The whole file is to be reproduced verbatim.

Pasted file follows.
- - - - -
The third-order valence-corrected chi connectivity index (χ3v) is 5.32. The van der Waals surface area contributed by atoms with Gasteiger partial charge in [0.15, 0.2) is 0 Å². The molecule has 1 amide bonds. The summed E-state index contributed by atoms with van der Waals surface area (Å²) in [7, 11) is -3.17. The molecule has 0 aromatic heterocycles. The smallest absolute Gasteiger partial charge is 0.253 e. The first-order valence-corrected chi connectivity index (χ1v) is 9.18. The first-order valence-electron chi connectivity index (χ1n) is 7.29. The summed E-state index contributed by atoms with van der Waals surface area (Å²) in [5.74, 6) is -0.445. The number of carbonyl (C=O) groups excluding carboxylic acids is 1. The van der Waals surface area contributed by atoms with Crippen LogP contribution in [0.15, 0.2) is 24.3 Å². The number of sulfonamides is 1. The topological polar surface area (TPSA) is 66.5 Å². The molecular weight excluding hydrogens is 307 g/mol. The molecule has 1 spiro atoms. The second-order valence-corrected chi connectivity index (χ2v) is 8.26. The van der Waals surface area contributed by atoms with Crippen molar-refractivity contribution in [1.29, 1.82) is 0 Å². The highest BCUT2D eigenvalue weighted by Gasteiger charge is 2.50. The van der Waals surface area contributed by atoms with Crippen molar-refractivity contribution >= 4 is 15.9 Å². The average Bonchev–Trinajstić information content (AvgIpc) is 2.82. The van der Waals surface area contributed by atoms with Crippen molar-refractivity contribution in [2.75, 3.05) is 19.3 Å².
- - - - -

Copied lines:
The third-order valence-corrected chi connectivity index (χ3v) is 5.32. The van der Waals surface area contributed by atoms with Gasteiger partial charge in [0.15, 0.2) is 0 Å². The molecule has 1 amide bonds. The summed E-state index contributed by atoms with van der Waals surface area (Å²) in [7, 11) is -3.17. The molecule has 0 aromatic heterocycles. The smallest absolute Gasteiger partial charge is 0.253 e. The first-order valence-corrected chi connectivity index (χ1v) is 9.18. The first-order valence-electron chi connectivity index (χ1n) is 7.29. The summed E-state index contributed by atoms with van der Waals surface area (Å²) in [5.74, 6) is -0.445. The number of carbonyl (C=O) groups excluding carboxylic acids is 1. The van der Waals surface area contributed by atoms with Crippen LogP contribution in [0.15, 0.2) is 24.3 Å². The number of sulfonamides is 1. The topological polar surface area (TPSA) is 66.5 Å². The molecular weight excluding hydrogens is 307 g/mol. The molecule has 1 spiro atoms. The second-order valence-corrected chi connectivity index (χ2v) is 8.26. The van der Waals surface area contributed by atoms with Crippen molar-refractivity contribution in [1.29, 1.82) is 0 Å². The highest BCUT2D eigenvalue weighted by Gasteiger charge is 2.50. The van der Waals surface area contributed by atoms with Crippen molar-refractivity contribution >= 4 is 15.9 Å². The average Bonchev–Trinajstić information content (AvgIpc) is 2.82. The van der Waals surface area contributed by atoms with Crippen molar-refractivity contribution in [2.75, 3.05) is 19.3 Å².